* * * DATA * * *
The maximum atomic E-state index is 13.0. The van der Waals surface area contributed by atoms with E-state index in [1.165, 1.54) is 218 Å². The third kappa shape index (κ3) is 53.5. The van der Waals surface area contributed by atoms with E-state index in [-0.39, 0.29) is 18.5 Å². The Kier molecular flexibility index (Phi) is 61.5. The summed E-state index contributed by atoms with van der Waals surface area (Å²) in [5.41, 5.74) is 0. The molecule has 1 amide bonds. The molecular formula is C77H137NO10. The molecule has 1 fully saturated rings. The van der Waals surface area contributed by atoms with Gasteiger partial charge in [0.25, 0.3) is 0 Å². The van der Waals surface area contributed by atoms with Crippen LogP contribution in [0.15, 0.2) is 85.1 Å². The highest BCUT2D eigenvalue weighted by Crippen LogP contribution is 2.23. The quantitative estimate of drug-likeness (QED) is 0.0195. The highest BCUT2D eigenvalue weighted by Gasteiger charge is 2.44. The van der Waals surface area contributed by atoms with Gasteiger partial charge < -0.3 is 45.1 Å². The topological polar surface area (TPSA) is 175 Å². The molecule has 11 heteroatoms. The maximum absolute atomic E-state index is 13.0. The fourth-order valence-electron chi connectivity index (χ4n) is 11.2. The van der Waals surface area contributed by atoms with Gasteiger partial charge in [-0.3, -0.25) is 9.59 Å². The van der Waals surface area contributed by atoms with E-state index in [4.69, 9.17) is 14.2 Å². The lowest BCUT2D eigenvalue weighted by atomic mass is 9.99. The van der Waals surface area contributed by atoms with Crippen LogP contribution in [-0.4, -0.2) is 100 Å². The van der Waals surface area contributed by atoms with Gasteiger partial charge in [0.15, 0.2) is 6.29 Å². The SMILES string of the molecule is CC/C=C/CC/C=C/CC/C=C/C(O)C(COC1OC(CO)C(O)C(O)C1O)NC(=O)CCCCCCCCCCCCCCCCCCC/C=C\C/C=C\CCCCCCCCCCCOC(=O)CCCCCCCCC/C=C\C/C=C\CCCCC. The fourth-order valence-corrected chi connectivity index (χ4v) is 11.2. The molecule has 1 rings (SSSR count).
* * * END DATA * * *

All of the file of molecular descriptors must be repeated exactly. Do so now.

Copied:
The maximum atomic E-state index is 13.0. The van der Waals surface area contributed by atoms with E-state index in [1.165, 1.54) is 218 Å². The third kappa shape index (κ3) is 53.5. The van der Waals surface area contributed by atoms with E-state index in [-0.39, 0.29) is 18.5 Å². The Kier molecular flexibility index (Phi) is 61.5. The summed E-state index contributed by atoms with van der Waals surface area (Å²) in [5.41, 5.74) is 0. The molecule has 1 amide bonds. The molecular formula is C77H137NO10. The molecule has 1 fully saturated rings. The van der Waals surface area contributed by atoms with Gasteiger partial charge in [0.25, 0.3) is 0 Å². The van der Waals surface area contributed by atoms with Crippen LogP contribution in [0.15, 0.2) is 85.1 Å². The highest BCUT2D eigenvalue weighted by Crippen LogP contribution is 2.23. The quantitative estimate of drug-likeness (QED) is 0.0195. The highest BCUT2D eigenvalue weighted by Gasteiger charge is 2.44. The van der Waals surface area contributed by atoms with Gasteiger partial charge < -0.3 is 45.1 Å². The topological polar surface area (TPSA) is 175 Å². The molecule has 11 heteroatoms. The maximum absolute atomic E-state index is 13.0. The fourth-order valence-electron chi connectivity index (χ4n) is 11.2. The van der Waals surface area contributed by atoms with Gasteiger partial charge in [-0.3, -0.25) is 9.59 Å². The van der Waals surface area contributed by atoms with E-state index in [4.69, 9.17) is 14.2 Å². The lowest BCUT2D eigenvalue weighted by atomic mass is 9.99. The van der Waals surface area contributed by atoms with Crippen LogP contribution in [-0.4, -0.2) is 100 Å². The van der Waals surface area contributed by atoms with Gasteiger partial charge in [0.15, 0.2) is 6.29 Å². The SMILES string of the molecule is CC/C=C/CC/C=C/CC/C=C/C(O)C(COC1OC(CO)C(O)C(O)C1O)NC(=O)CCCCCCCCCCCCCCCCCCC/C=C\C/C=C\CCCCCCCCCCCOC(=O)CCCCCCCCC/C=C\C/C=C\CCCCC. The fourth-order valence-corrected chi connectivity index (χ4v) is 11.2. The molecule has 1 rings (SSSR count).